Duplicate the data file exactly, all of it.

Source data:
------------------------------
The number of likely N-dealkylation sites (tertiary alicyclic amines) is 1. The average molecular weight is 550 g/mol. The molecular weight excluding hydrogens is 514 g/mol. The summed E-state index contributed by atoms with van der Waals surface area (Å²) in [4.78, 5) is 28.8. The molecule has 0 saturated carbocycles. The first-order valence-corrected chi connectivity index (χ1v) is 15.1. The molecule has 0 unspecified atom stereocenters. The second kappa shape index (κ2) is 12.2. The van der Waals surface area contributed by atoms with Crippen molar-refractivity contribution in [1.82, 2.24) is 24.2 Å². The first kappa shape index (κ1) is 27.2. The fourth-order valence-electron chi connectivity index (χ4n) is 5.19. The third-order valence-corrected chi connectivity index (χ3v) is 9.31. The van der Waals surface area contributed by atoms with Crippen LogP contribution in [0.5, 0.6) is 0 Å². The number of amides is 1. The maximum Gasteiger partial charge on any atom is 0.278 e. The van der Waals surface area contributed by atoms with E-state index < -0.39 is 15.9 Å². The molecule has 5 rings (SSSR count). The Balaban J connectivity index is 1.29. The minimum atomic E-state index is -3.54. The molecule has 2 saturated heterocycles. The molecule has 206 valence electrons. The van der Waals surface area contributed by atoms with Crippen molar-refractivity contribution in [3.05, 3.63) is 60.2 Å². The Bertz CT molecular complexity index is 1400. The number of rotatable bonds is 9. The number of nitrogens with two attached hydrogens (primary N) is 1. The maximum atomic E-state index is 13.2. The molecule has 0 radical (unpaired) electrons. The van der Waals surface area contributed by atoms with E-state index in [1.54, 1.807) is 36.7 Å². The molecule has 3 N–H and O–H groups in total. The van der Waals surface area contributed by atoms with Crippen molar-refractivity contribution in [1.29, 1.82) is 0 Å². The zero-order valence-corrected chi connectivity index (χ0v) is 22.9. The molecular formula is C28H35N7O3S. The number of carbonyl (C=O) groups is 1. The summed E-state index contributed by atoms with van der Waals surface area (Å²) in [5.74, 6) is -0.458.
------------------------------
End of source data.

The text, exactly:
The number of likely N-dealkylation sites (tertiary alicyclic amines) is 1. The average molecular weight is 550 g/mol. The molecular weight excluding hydrogens is 514 g/mol. The summed E-state index contributed by atoms with van der Waals surface area (Å²) in [4.78, 5) is 28.8. The molecule has 0 saturated carbocycles. The first-order valence-corrected chi connectivity index (χ1v) is 15.1. The molecule has 0 unspecified atom stereocenters. The second kappa shape index (κ2) is 12.2. The van der Waals surface area contributed by atoms with Crippen molar-refractivity contribution in [1.82, 2.24) is 24.2 Å². The first kappa shape index (κ1) is 27.2. The fourth-order valence-electron chi connectivity index (χ4n) is 5.19. The third-order valence-corrected chi connectivity index (χ3v) is 9.31. The van der Waals surface area contributed by atoms with Crippen LogP contribution in [0.5, 0.6) is 0 Å². The number of amides is 1. The maximum Gasteiger partial charge on any atom is 0.278 e. The van der Waals surface area contributed by atoms with E-state index < -0.39 is 15.9 Å². The molecule has 5 rings (SSSR count). The Balaban J connectivity index is 1.29. The minimum atomic E-state index is -3.54. The molecule has 2 saturated heterocycles. The molecule has 206 valence electrons. The van der Waals surface area contributed by atoms with Crippen molar-refractivity contribution in [3.05, 3.63) is 60.2 Å². The Bertz CT molecular complexity index is 1400. The number of rotatable bonds is 9. The number of nitrogens with two attached hydrogens (primary N) is 1. The maximum atomic E-state index is 13.2. The molecule has 0 radical (unpaired) electrons. The van der Waals surface area contributed by atoms with E-state index in [1.54, 1.807) is 36.7 Å². The molecule has 3 N–H and O–H groups in total. The van der Waals surface area contributed by atoms with Crippen molar-refractivity contribution in [1.29, 1.82) is 0 Å². The zero-order valence-corrected chi connectivity index (χ0v) is 22.9. The molecular formula is C28H35N7O3S. The number of carbonyl (C=O) groups is 1. The summed E-state index contributed by atoms with van der Waals surface area (Å²) in [5.74, 6) is -0.458.